We have started with our young women, who are largely in their mid to late teens. Why this demographic, one may ask? Afterall, these cancers are not common among them.
The answer, ladies and gentlemen, lies in the simple fact that this age group is keen to learn, and are at an impressionable stage of their lives. Most of them still live with their parents, and would likely live with, or relate to, other female family members. They are also young, with lots of years ahead of them, and therefore have the potential to make friends and meet many people as they go into the world. Of course, most of them will soon get into the tertiary institutions, and thereafter, get into employments.
For these reasons just stated, we believe that empowering this age group, at this point in their lives, is the best way that our message and efforts will get amplified and projected to as many people as possible. It is therefore our expectation that, the knowledge they garner today, will be useful, not just to them, but also to their mothers, sisters, aunties and other family friends, as well as their classmates, friends, and future work colleagues. We also believe that these young women are mothers-to-be, and the lessons from today will be useful to their daughters and grand-daughters as well.
Distinguished guests, today, we are here to discuss ways of detecting the early-warning signs of breast and cervical cancers. We are here to teach our young women what breast awareness is all about, and how they can regularly look for symptoms that will alert them to danger. We will also teach them lifestyle changes that they may need to adopt in other to limit the occurrence of breast and cervical cancers.
Among our activities for the day is a lecture from a Consultant Public Health Medicine Physician, Dr. Emmanuel Azuike of the Chukwuemeka Odumegwu Ojukwu University School of Medicine. He is also the Founder of the Foundation for Health and Development (FHDN), the group partnering the OCI Foundation in this health symposium.
Following his lecture, there will be a 20-minute video presentation, which will teach us all the techniques of breast self-examination. Please, when you watch the video, remember that there are two different parts, both relaying the same message, but presented slightly differently. The idea of the two-in-one video is to ensure that the message is driven home emphatically, and that all parts of the BSE is covered.
Distinguished guests, this health symposium will not really end today. The OCI Foundation has a plan to evaluate the knowledge, attitudes and practices of these young participants 6 months from now. This measure, already worked out with the leadership of the PPSSC, Otuocha Zone, is in place so as to ensure that our efforts today will have the desired effects. The planned evaluation will also help us improve on the delivery of this program in the future, which, as already stated, is expected to be an annual event.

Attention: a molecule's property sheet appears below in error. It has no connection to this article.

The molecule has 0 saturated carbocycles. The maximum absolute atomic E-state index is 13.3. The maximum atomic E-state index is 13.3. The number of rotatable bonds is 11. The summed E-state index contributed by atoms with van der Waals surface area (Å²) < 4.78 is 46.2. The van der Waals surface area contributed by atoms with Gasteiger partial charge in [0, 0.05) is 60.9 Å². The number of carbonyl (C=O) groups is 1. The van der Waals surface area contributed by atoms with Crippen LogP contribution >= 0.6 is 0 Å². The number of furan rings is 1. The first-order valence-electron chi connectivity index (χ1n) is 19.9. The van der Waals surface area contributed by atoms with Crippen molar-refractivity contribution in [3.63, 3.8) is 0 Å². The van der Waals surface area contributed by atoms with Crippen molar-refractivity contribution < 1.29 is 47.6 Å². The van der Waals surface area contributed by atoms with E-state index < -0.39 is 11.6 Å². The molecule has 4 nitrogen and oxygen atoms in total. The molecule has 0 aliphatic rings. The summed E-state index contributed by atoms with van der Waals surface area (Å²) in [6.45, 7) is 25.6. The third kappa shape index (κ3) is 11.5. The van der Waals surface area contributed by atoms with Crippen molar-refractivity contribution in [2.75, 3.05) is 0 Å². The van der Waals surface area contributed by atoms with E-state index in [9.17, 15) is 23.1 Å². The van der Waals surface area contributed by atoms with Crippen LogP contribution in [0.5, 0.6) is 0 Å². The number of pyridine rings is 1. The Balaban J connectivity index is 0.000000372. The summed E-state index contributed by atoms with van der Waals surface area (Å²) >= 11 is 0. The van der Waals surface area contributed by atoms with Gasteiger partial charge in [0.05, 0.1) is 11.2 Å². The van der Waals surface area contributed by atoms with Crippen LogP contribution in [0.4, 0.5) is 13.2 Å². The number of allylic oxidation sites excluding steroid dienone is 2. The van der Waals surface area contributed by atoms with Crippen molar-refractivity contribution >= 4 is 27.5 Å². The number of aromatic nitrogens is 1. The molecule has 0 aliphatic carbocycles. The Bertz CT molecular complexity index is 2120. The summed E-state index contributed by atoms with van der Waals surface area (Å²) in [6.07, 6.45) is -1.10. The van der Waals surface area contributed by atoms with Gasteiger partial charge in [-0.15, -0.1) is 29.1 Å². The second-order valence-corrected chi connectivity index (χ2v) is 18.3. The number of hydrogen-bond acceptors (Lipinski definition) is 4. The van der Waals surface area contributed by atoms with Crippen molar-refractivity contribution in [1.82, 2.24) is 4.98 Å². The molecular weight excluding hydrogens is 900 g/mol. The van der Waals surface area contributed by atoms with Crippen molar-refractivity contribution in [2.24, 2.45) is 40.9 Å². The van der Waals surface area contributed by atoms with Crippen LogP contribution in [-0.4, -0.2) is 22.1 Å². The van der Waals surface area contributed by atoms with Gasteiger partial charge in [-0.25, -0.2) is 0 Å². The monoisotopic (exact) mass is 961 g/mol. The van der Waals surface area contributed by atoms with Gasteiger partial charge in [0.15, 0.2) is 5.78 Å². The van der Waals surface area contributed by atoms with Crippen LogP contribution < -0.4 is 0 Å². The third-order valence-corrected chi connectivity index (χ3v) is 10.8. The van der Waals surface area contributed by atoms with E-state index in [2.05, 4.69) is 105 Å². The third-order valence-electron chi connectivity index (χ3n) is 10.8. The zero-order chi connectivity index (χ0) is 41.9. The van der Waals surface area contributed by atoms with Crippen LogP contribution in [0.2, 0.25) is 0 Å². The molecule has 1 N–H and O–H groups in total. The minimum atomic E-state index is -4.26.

To be clear, the female SSS 3 students from the participating schools who are not here today, will equally benefit from our program. Handouts with comprehensive information on the prevention of breast and cervical cancers, as well as breast self-examination, will be distributed to everyone (including those not here today) through their respective school principals. I therefore enjoin all the various school principals to ensure that every single SSS 3 girl in their respective schools gets a copy of our handout.
We also have plans that all guests present here today will get a copy of our handout. The males among you can give it to their wives, daughters and friends.
Ladies and gentlemen, even though our current health program is limited to the three local governments in Otuocha Zone of Anambra State (Anambra east, Anambra West and Ayamelum), we wish to put it on record that, with time, we intend to carry out projects in the rest of Anambra State, and, God-willing, to as many parts of the Nigerian nation and the African continent as possible.
To achieve this dream, we hope to acquire more resources and align with more like-minded partners, both governmental and non-governmental. We in the OCI Foundation already have the desire, the commitment, the skills, the ideas, and the manpower to deliver effective, realistic, practicable, and culturally-acceptable health activities to our people. We therefore invite anyone, groups and individuals, who share our vision and passion, to join us in lifting our communities. If you do not personally have this passion, feel free to link us up to those who do.
In rounding up, I again say welcome to everyone, and enjoin us all to relax, pay attention, and take in as much lessons as you can from the activities we have lined up today. These lessons will last us all a lifetime, and can save, not just our lives, but those of our families, friends and colleagues.
I wish you all a smooth and safe journey back home. Please, remember to share the lessons from here with friends and acquaintances. By doing this, you would have partnered with the OCI Foundation, as WE RISE, BY LIFITNG OTHERS.